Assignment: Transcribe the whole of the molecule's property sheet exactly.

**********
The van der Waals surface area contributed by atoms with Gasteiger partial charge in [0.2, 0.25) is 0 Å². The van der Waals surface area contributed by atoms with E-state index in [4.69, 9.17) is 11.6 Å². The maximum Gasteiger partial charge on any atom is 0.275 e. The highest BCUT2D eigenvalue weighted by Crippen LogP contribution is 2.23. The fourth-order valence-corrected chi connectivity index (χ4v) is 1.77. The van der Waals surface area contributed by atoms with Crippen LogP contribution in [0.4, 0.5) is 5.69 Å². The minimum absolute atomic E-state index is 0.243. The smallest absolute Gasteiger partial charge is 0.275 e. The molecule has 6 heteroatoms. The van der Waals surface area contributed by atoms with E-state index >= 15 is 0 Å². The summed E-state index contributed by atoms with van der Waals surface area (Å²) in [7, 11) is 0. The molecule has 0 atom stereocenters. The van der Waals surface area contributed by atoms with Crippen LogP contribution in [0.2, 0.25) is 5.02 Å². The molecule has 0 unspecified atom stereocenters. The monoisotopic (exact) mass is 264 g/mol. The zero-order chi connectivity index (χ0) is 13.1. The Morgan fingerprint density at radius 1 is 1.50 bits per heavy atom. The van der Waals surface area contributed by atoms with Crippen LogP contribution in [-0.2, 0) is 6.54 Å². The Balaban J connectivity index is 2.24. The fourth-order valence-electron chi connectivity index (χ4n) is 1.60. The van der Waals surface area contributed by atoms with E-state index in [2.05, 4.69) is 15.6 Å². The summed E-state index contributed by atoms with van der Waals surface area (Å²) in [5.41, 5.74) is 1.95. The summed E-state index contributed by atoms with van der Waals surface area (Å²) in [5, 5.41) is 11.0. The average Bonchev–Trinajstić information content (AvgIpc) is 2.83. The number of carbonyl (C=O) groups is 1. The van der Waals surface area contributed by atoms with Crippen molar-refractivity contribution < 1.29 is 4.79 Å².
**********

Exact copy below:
The van der Waals surface area contributed by atoms with Gasteiger partial charge in [0.2, 0.25) is 0 Å². The van der Waals surface area contributed by atoms with E-state index in [4.69, 9.17) is 11.6 Å². The maximum Gasteiger partial charge on any atom is 0.275 e. The highest BCUT2D eigenvalue weighted by Crippen LogP contribution is 2.23. The fourth-order valence-corrected chi connectivity index (χ4v) is 1.77. The van der Waals surface area contributed by atoms with Crippen LogP contribution in [0.4, 0.5) is 5.69 Å². The minimum absolute atomic E-state index is 0.243. The smallest absolute Gasteiger partial charge is 0.275 e. The molecule has 6 heteroatoms. The van der Waals surface area contributed by atoms with E-state index >= 15 is 0 Å². The summed E-state index contributed by atoms with van der Waals surface area (Å²) in [7, 11) is 0. The molecule has 0 atom stereocenters. The van der Waals surface area contributed by atoms with Crippen LogP contribution in [0.2, 0.25) is 5.02 Å². The molecule has 0 unspecified atom stereocenters. The monoisotopic (exact) mass is 264 g/mol. The zero-order chi connectivity index (χ0) is 13.1. The Morgan fingerprint density at radius 1 is 1.50 bits per heavy atom. The van der Waals surface area contributed by atoms with Crippen LogP contribution in [-0.2, 0) is 6.54 Å². The Balaban J connectivity index is 2.24. The fourth-order valence-electron chi connectivity index (χ4n) is 1.60. The van der Waals surface area contributed by atoms with E-state index in [2.05, 4.69) is 15.6 Å². The summed E-state index contributed by atoms with van der Waals surface area (Å²) in [5.41, 5.74) is 1.95. The summed E-state index contributed by atoms with van der Waals surface area (Å²) in [5, 5.41) is 11.0. The average Bonchev–Trinajstić information content (AvgIpc) is 2.83. The number of carbonyl (C=O) groups is 1. The van der Waals surface area contributed by atoms with Crippen molar-refractivity contribution < 1.29 is 4.79 Å².